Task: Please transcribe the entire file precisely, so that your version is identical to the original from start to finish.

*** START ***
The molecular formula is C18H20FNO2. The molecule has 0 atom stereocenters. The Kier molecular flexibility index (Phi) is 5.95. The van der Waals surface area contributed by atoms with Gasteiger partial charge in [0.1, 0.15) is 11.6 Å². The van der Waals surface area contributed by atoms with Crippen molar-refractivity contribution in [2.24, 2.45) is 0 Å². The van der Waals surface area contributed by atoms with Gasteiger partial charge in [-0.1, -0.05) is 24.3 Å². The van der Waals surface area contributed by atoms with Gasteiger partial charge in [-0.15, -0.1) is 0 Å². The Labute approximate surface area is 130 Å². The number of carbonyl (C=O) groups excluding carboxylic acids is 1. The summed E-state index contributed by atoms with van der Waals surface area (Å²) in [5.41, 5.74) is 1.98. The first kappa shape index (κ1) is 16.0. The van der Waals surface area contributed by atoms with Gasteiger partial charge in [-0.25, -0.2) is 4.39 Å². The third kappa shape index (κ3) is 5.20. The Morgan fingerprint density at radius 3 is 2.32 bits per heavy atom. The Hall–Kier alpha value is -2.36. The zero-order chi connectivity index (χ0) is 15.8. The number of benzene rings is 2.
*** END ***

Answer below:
The molecular formula is C18H20FNO2. The molecule has 0 atom stereocenters. The Kier molecular flexibility index (Phi) is 5.95. The van der Waals surface area contributed by atoms with Gasteiger partial charge in [0.1, 0.15) is 11.6 Å². The van der Waals surface area contributed by atoms with Crippen molar-refractivity contribution in [2.24, 2.45) is 0 Å². The van der Waals surface area contributed by atoms with Gasteiger partial charge in [-0.1, -0.05) is 24.3 Å². The van der Waals surface area contributed by atoms with Gasteiger partial charge in [-0.15, -0.1) is 0 Å². The Labute approximate surface area is 130 Å². The number of carbonyl (C=O) groups excluding carboxylic acids is 1. The summed E-state index contributed by atoms with van der Waals surface area (Å²) in [5.41, 5.74) is 1.98. The first kappa shape index (κ1) is 16.0. The van der Waals surface area contributed by atoms with Gasteiger partial charge in [-0.25, -0.2) is 4.39 Å². The third kappa shape index (κ3) is 5.20. The Morgan fingerprint density at radius 3 is 2.32 bits per heavy atom. The Hall–Kier alpha value is -2.36. The zero-order chi connectivity index (χ0) is 15.8. The number of benzene rings is 2.